The current pandemic has shined a spotlight on pre-existing structural problems that lie beneath the massive inflow of people into homelessness and how federal policies perpetuate them. In a brief slide deck, I recently highlighted for Congressman Derek Kilmer how federal labor and housing policies seed homelessness, particularly for Black, Indigenous, and People of Color (BIPOC), making it virtually impossible for many communities, even those with robust homeless services systems, to keep up with the inflow of new people losing their housing and needing shelter and other assistance.
The Sisyphean task facing local governments and their homeless services partners has been front-of-mind every day over the past few months as I’ve supported local homeless services systems across the country in responding to the pandemic. An example that highlights the scale of the problem:
Seattle and King County in 2019 saw its homeless services system exit 19,600 people, but had a net increase in homelessness as 21,200 new people entered the system. The King County homeless services system’s data show that Black residents are 5 times more likely than Whites to become homeless and American Indian-Alaska Natives 7 times more likely.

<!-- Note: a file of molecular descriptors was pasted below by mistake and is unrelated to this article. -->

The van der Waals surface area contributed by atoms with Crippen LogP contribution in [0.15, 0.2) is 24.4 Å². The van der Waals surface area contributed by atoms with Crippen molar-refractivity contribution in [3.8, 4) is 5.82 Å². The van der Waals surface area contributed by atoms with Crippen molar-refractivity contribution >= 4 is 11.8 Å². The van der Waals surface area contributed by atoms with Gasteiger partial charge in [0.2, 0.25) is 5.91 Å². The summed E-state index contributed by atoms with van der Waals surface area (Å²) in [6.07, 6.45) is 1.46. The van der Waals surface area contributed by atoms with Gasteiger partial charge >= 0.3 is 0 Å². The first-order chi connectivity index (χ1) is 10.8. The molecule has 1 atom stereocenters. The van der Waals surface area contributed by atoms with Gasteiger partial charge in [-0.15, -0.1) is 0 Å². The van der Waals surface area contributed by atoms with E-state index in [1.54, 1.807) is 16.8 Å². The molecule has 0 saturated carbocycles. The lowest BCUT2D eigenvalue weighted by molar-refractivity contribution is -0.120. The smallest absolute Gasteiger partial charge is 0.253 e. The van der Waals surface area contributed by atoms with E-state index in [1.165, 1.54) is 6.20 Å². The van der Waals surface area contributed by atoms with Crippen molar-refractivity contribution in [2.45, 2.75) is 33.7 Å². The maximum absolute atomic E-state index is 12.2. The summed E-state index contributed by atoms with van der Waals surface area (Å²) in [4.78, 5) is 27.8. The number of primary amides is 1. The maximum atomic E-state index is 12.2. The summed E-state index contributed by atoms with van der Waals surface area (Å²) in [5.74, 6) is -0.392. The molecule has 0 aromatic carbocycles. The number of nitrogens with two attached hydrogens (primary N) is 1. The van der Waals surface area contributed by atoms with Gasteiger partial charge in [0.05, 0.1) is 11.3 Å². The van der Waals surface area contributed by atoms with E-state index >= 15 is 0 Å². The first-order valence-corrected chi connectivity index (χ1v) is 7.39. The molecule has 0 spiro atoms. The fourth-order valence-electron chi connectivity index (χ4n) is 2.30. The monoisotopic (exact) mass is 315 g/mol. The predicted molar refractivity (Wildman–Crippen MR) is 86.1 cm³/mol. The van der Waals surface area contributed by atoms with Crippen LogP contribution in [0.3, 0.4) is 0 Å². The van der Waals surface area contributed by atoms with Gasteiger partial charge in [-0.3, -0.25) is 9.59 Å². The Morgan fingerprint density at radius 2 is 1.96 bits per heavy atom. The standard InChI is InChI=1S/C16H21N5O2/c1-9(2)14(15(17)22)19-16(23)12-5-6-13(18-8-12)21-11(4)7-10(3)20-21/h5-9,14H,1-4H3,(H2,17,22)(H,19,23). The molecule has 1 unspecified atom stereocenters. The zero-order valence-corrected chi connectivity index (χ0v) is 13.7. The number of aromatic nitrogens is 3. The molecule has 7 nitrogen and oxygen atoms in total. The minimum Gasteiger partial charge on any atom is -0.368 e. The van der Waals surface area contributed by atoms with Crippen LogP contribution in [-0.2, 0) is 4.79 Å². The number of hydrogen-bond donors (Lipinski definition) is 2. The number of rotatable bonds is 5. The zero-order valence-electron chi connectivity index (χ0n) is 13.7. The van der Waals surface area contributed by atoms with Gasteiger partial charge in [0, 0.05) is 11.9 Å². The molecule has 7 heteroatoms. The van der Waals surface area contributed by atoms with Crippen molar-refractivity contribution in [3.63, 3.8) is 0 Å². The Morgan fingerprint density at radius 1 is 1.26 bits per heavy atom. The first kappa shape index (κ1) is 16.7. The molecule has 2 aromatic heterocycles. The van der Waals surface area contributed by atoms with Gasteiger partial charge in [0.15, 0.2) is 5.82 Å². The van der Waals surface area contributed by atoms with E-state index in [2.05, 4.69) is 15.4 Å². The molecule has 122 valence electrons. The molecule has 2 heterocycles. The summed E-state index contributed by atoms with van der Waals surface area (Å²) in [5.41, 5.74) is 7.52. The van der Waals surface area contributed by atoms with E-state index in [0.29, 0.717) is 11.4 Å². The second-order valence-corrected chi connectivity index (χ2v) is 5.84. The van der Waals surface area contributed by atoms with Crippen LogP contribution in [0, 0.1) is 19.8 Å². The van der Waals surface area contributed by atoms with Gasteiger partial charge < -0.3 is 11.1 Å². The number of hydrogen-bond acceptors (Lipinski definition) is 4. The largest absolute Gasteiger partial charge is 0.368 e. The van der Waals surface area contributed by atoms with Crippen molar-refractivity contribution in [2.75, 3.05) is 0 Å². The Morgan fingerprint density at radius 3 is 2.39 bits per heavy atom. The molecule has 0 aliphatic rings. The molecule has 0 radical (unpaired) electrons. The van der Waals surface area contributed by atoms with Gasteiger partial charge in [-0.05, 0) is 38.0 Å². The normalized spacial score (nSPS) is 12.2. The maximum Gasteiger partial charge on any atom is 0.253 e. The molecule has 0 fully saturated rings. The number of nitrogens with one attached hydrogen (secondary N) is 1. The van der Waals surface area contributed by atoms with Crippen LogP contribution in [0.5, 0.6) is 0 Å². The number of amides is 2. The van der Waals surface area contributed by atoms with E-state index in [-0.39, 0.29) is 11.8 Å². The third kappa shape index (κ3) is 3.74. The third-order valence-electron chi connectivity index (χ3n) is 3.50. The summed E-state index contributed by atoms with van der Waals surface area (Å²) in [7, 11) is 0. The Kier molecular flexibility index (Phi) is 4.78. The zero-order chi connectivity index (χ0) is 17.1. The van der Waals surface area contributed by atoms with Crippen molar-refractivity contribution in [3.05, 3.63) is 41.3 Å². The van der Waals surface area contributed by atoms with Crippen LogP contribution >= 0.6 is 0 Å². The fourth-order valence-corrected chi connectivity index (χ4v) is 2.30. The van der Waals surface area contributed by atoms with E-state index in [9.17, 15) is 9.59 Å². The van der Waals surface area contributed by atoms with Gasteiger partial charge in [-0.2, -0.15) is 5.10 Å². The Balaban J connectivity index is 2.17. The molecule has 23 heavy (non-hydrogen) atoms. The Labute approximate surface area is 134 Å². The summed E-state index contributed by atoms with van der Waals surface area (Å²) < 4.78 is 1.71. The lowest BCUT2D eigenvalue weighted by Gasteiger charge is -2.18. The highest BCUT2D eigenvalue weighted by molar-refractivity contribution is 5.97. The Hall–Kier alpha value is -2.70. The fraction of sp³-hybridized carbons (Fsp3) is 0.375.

Until federal policy squarely takes on the intertwined and mutually compounding inequities created by systemic racism, stagnant wages for low-income workers, and the dramatic growth (pre-pandemic) in the number of renter households teetering on the verge of eviction, communities will continue to struggle to focus sufficient resources and services on the people who need the most assistance in exiting homelessness–those with acute and chronic medical and behavioral health conditions, histories of trauma, and other stubborn barriers to personal stability.